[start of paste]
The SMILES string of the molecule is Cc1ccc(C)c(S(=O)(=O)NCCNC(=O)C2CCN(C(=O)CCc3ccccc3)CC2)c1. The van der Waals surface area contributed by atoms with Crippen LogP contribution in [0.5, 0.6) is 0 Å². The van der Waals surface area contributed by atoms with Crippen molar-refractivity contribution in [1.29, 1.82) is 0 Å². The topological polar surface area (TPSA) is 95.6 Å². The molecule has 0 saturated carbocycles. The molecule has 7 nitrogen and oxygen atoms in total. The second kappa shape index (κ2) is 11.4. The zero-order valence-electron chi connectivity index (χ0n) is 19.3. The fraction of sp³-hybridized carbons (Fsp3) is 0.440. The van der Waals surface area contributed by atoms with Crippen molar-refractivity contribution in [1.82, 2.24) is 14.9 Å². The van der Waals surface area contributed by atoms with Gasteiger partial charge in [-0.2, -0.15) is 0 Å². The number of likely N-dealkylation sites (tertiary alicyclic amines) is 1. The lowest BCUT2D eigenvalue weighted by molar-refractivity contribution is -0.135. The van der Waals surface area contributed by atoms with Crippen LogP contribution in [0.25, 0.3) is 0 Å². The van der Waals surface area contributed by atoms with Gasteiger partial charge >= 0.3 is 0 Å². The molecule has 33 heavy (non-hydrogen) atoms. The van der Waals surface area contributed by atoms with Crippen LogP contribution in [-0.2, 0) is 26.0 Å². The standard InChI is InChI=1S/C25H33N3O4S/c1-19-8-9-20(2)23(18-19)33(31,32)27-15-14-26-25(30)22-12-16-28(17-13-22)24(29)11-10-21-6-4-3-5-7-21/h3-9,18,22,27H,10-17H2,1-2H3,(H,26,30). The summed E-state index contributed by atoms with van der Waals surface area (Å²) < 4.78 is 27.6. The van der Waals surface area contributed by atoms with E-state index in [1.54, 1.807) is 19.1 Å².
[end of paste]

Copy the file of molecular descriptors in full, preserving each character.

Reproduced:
The SMILES string of the molecule is Cc1ccc(C)c(S(=O)(=O)NCCNC(=O)C2CCN(C(=O)CCc3ccccc3)CC2)c1. The van der Waals surface area contributed by atoms with Crippen LogP contribution in [0.5, 0.6) is 0 Å². The van der Waals surface area contributed by atoms with Crippen molar-refractivity contribution in [1.29, 1.82) is 0 Å². The topological polar surface area (TPSA) is 95.6 Å². The molecule has 0 saturated carbocycles. The molecule has 7 nitrogen and oxygen atoms in total. The second kappa shape index (κ2) is 11.4. The zero-order valence-electron chi connectivity index (χ0n) is 19.3. The fraction of sp³-hybridized carbons (Fsp3) is 0.440. The van der Waals surface area contributed by atoms with Crippen molar-refractivity contribution in [1.82, 2.24) is 14.9 Å². The van der Waals surface area contributed by atoms with Gasteiger partial charge in [-0.2, -0.15) is 0 Å². The number of likely N-dealkylation sites (tertiary alicyclic amines) is 1. The lowest BCUT2D eigenvalue weighted by molar-refractivity contribution is -0.135. The van der Waals surface area contributed by atoms with Crippen LogP contribution in [0.25, 0.3) is 0 Å². The van der Waals surface area contributed by atoms with Gasteiger partial charge >= 0.3 is 0 Å². The molecule has 33 heavy (non-hydrogen) atoms. The van der Waals surface area contributed by atoms with Crippen LogP contribution in [-0.2, 0) is 26.0 Å². The standard InChI is InChI=1S/C25H33N3O4S/c1-19-8-9-20(2)23(18-19)33(31,32)27-15-14-26-25(30)22-12-16-28(17-13-22)24(29)11-10-21-6-4-3-5-7-21/h3-9,18,22,27H,10-17H2,1-2H3,(H,26,30). The summed E-state index contributed by atoms with van der Waals surface area (Å²) < 4.78 is 27.6. The van der Waals surface area contributed by atoms with E-state index in [1.54, 1.807) is 19.1 Å².